Monday, June 26, 2006

He Jes' Keeps Rollin' Along...

Al Green hit the nail on the head. While wrestling with the tempting evils of a vile seductress he called for the cleansing promise of the river to heal his tattered soul.

After a year of flirting insanity through employment and the nasty adventus interruptus in Hong Kong my soul had a few tatters. And then I found my river.

I was raised close to the rough beaches of Cape Ann, Massachusetts, setting for yarns like "The Perfect Storm" and many a Lovecraftian tale. The proximity to the cold Atlantic instilled an awe towards the beauty and power of the mystic water and I'm never truly happy when I'm too far landlocked. If I needed to join the armed forces I'd bee-line to my nearest Navy office because I know that no matter what else is happening around me that I can find calm staring out over moving water.

And on that day in March I found the most beautiful stretch of river I have been lucky to roll down to this day.

It was an unforgettable experience, and a pillar of my China experience. Despite any complaint I have or ever will file against anything in the Middle Kingdom, memories of the Li River will quickly distract me to forget them.

Signing up for a day-long tour package I met an early morning bus to go out to the docks. The Li River tour is incredibly popular, and the local tourist board has prepared itself to meet high demands. Dozens of large cruise boats awaited throngs of passengers, rows of ships four deep stacked as far down the banks as I cared to look. I shuffled aboard what resembled a giant goldfish, found a window seat, and patiently awaited to disembark.

Despite the large number of ships heading downriver that day (though not the max, as it wasn't peak season) there was never a crowd as we puttered through the day. In fact, at many a time I couldn't see another vessel of our size. Sure, there were tons of small craft making their way this way and that, but it only added to the majesty of the travel. They also added some delicious snacks, as many of the gondoliers would push up alongside and hawk fresh fruits and sugar cane.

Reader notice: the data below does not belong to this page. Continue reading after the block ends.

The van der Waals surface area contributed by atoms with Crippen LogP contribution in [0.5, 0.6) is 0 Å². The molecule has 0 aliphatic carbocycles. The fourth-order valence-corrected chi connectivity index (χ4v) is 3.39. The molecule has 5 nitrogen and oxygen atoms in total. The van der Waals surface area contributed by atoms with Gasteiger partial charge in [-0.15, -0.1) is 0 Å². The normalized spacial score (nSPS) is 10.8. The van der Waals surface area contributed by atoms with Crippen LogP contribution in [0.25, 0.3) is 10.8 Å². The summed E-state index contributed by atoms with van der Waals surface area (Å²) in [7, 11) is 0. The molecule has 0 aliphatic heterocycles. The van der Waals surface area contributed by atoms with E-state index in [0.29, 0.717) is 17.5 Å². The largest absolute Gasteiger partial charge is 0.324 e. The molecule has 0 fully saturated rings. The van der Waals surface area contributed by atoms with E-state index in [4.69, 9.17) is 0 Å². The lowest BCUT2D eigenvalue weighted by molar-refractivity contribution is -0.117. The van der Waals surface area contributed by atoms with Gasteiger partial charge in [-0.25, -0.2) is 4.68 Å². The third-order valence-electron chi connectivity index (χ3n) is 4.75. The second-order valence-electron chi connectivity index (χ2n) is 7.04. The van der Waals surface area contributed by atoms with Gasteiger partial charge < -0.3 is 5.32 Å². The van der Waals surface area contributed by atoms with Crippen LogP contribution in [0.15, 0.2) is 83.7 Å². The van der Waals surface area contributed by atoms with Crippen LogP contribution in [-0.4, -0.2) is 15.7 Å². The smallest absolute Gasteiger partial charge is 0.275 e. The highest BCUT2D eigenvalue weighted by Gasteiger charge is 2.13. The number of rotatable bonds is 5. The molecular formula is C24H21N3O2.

The weather wasn't quite as clear and blue as one might have wished, in fact, it was quite foggy. But much as with my time in Xi'An, this only added a mystery to the landscape that jumpstarted my imagination. So making my way to the top deck I found a corner to lean into, plugged into the ol' 40G, and opened my face to the wind and the beauty.

The green of the foliage rollede down the steep karst formations, falling pellmell into the green of the water that cut amongst it all. Along the banks we past a few huts, some quite large, but none too crowded or threatening. At night, with the proper score, proper lighting, and proper drugs, you might think you were cruising deep into Coppola's darkest Apocaplypse. But in the wet chill of my day, it was a calm refresher.

Now and then some private boats pulled into caves carved into the rockside, but our ship had no time for such frivolity. We just kept pushing down river, sending out horn blasts to oncoming tour boats (no others seemed to benefit from our own's carp-like appearance) and weaving through the shallows till we reached Yang Shuo.

I'll let the pictures fill you in on the rest of the details.


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